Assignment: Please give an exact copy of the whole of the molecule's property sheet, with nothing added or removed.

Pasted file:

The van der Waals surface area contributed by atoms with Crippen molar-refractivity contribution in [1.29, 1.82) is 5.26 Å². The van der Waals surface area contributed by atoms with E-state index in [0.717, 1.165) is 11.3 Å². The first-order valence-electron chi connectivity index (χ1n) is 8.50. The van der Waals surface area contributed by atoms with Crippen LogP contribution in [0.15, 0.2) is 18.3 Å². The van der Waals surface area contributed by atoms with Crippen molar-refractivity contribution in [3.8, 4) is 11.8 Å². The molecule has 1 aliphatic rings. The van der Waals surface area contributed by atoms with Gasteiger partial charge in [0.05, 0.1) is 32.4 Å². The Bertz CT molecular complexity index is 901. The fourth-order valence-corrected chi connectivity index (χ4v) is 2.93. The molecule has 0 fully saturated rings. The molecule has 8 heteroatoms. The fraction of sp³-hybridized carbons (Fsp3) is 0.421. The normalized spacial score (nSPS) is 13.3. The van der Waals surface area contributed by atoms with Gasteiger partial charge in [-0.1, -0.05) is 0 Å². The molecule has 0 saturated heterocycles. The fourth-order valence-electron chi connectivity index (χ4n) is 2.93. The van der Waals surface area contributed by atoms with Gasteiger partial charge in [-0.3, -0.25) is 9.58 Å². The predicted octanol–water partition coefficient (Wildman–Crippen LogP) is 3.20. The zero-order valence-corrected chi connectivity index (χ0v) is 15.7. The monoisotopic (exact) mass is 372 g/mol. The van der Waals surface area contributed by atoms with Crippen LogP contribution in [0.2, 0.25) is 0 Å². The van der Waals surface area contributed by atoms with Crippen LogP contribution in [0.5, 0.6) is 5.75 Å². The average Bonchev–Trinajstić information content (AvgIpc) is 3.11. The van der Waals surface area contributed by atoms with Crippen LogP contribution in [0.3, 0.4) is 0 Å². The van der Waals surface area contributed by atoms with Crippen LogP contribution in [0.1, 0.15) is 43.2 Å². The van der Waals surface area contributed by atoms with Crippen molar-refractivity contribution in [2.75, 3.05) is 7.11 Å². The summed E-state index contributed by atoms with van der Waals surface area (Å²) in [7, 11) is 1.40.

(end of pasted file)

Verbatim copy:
The van der Waals surface area contributed by atoms with Crippen molar-refractivity contribution in [1.29, 1.82) is 5.26 Å². The van der Waals surface area contributed by atoms with E-state index in [0.717, 1.165) is 11.3 Å². The first-order valence-electron chi connectivity index (χ1n) is 8.50. The van der Waals surface area contributed by atoms with Crippen LogP contribution in [0.15, 0.2) is 18.3 Å². The van der Waals surface area contributed by atoms with Crippen molar-refractivity contribution in [3.8, 4) is 11.8 Å². The molecule has 1 aliphatic rings. The van der Waals surface area contributed by atoms with Gasteiger partial charge in [0.05, 0.1) is 32.4 Å². The Bertz CT molecular complexity index is 901. The fourth-order valence-corrected chi connectivity index (χ4v) is 2.93. The molecule has 0 fully saturated rings. The molecule has 8 heteroatoms. The fraction of sp³-hybridized carbons (Fsp3) is 0.421. The normalized spacial score (nSPS) is 13.3. The van der Waals surface area contributed by atoms with Gasteiger partial charge in [-0.1, -0.05) is 0 Å². The molecule has 0 saturated heterocycles. The fourth-order valence-electron chi connectivity index (χ4n) is 2.93. The van der Waals surface area contributed by atoms with Gasteiger partial charge in [-0.3, -0.25) is 9.58 Å². The predicted octanol–water partition coefficient (Wildman–Crippen LogP) is 3.20. The zero-order valence-corrected chi connectivity index (χ0v) is 15.7. The monoisotopic (exact) mass is 372 g/mol. The van der Waals surface area contributed by atoms with Crippen LogP contribution in [0.2, 0.25) is 0 Å². The van der Waals surface area contributed by atoms with Crippen LogP contribution in [0.5, 0.6) is 5.75 Å². The average Bonchev–Trinajstić information content (AvgIpc) is 3.11. The van der Waals surface area contributed by atoms with Crippen LogP contribution in [0.3, 0.4) is 0 Å². The van der Waals surface area contributed by atoms with Crippen LogP contribution in [0.1, 0.15) is 43.2 Å². The van der Waals surface area contributed by atoms with Crippen molar-refractivity contribution in [2.75, 3.05) is 7.11 Å². The summed E-state index contributed by atoms with van der Waals surface area (Å²) in [7, 11) is 1.40.